This is a discussion on LEO Encounters within the Concealed Carry Issues & Discussions forums, part of the Defensive Carry Discussions category; You'll hear me playing this tune around here, here's the first verse.
Why is it deemed to be so notable when we have a positive ...
March 28th, 2008 01:01 PM
You'll hear me playing this tune around here, here's the first verse.
Why is it deemed to be so notable when we have a positive encounter with an LEO?!
I feel that it should be the norm to be treated politely and with respect when, as a law-abiding citizen, I encounter an LEO. I'm doing nothing wrong by legally carrying. I pose no threat to the officer. So, what's the big deal when I'm treated appropriately, as I should be?
A couple of years ago I was rear-ended at a traffic light. While I was carrying, I did not hand over my permit nor announce to the responding officer that I was armed. Here, it's not required to disclose unless asked, so I don't. We completed the transaction and all went on our way. There's nothing in this worthy of trumpeting to the world, it's simply as it should be.
The LEO desire to "...go home at the end of the shift..." is not at all at risk in an encounter with a law-abiding citizen. We, those who carry, are the least of his/her worries, folks!
So, in my state unless asked, I don't tell. And, when treated as I should be I don't find it to be particularly outstanding, but the norm.
OK, I now don my fireproof suit....
"It's a big gun when I carry it, it is also a big gun when I take it out” – Clint Smith
March 28th, 2008 01:04 PM
Jimmy, I don't think it's a positive encounter is by any means a rarity. I think the reason we are seeing more of the positive encounter posts is because of a few negative encounter posts. Kind of like evening the playing field.
Tx LEO seem to support CHL strongly. They know we went through the same background check their partner did.
March 28th, 2008 01:13 PM
A lot of peoples impressions of what an LEO is going to do is from watching TV, so when you are not dragged out of your car and beaten with a hose people are pleasantly suprised.
As for the not telling about your gun thing... it isnt so much for my safety (an LEO) as it is yours. I have no idea who is a bad guy or who isnt. IMO, its part of responsible CCW.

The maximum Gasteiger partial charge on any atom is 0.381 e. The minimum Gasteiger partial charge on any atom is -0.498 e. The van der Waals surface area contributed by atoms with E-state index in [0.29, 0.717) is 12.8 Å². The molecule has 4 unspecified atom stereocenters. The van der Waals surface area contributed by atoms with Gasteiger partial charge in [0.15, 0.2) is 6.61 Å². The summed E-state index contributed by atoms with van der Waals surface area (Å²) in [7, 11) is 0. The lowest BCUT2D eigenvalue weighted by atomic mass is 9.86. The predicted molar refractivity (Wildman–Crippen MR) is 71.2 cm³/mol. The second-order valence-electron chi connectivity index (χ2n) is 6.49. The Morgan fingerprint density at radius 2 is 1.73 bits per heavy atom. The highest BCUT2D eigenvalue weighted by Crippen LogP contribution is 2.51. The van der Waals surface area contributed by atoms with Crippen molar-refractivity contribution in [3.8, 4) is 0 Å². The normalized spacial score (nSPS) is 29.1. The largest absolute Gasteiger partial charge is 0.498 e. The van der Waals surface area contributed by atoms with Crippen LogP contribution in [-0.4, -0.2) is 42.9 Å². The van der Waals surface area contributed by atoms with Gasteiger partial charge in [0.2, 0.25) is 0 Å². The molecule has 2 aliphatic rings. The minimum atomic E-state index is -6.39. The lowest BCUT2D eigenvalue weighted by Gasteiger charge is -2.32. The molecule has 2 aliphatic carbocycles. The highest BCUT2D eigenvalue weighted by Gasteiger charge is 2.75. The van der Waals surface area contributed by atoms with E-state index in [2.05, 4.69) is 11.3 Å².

"Just blame Sixto"
I reserve the right to make fun, point and laugh etc.
March 28th, 2008 01:20 PM
Both sides are posted on here. If someone has a bad encounter they post it just like the good ones. There are alot more good ones posted than bad ones. I don't think people are surprised by a good encounter, I think its more like "yeah this is the way its suppose to be" kinda thing. Just reinforcement.
I talked to the state police here on the phone not long ago. I was asking about my daughter carrying a gun in the car, she is 18. We talked brielfy about ccw and he said even tho it's not mandatory to tell an officer here you are carrying, he advised doing so.
March 28th, 2008 01:44 PM
I think part of it is that many of us grew up at a time when only cops and thugs carried guns. This CCW is all new (comparatively) for many of us. And we (truly law abiding citizens) don't have a lot of interaction with LEOs.
On a side note, in Nevada I am not required by law to inform the officer. However, if he runs my DL it will come up, and so my CCW instuctor, a retired officer, advised us to show the officer our permit with the DL. I do not see any downside to this.
March 28th, 2008 02:07 PM
Personally, I think the bad encounters with the LEO's are blown out of proportion. I have never had a bad encounter with a LEO when I wasn't being a smart .ss. Those were 20 years ago, and those encounters were not that bad.
I choose to show my DL and CHL with any encounter with a LEO. I have not been pulled over in about 15 years or so, so the encounters that I have had involved auto accidents or other things. When asked for ID in Texas your required to show your CHL and DL if you carrying.
I live very close to Arkansas, and a couple of weeks ago I had some trouble with my towing setup which caused me to block traffic on a not so busy intersection on a Sunday morning. An Arkansas State trooper pulled up, helped me get things squared away, and then proceeded to pull out an incident pad or something like that. He wasn't giving me a ticket just documenting what he stopped for, for department records. I had been opening and closing the drivers door of the truck and my pistol was in the door pocket with the end of the pistol showing if you looked. I don't know if he saw my pistol or not, but when he asked me for ID I gave him both my DL and CHL, even though in AR I don't think I am required to provide it.
I choose to do this out of courtesy. You all can choose to do things the way you want.
I believe that most of the bad encounters with LEO's are a result of people acting like .ss's. Since I got out of my late teens and early 20's, and quit being one myself, my wife may differ on this view, but my encounters with LEO's have been relatively pleasant for both sides, and I intend to keep it that way.
Just remember that shot placement is much more important with what you carry than how big a bang you get with each trigger pull.www.ddchl.com
Texas CHL Instructor
Texas Hunter Education Instructor
March 28th, 2008 02:22 PM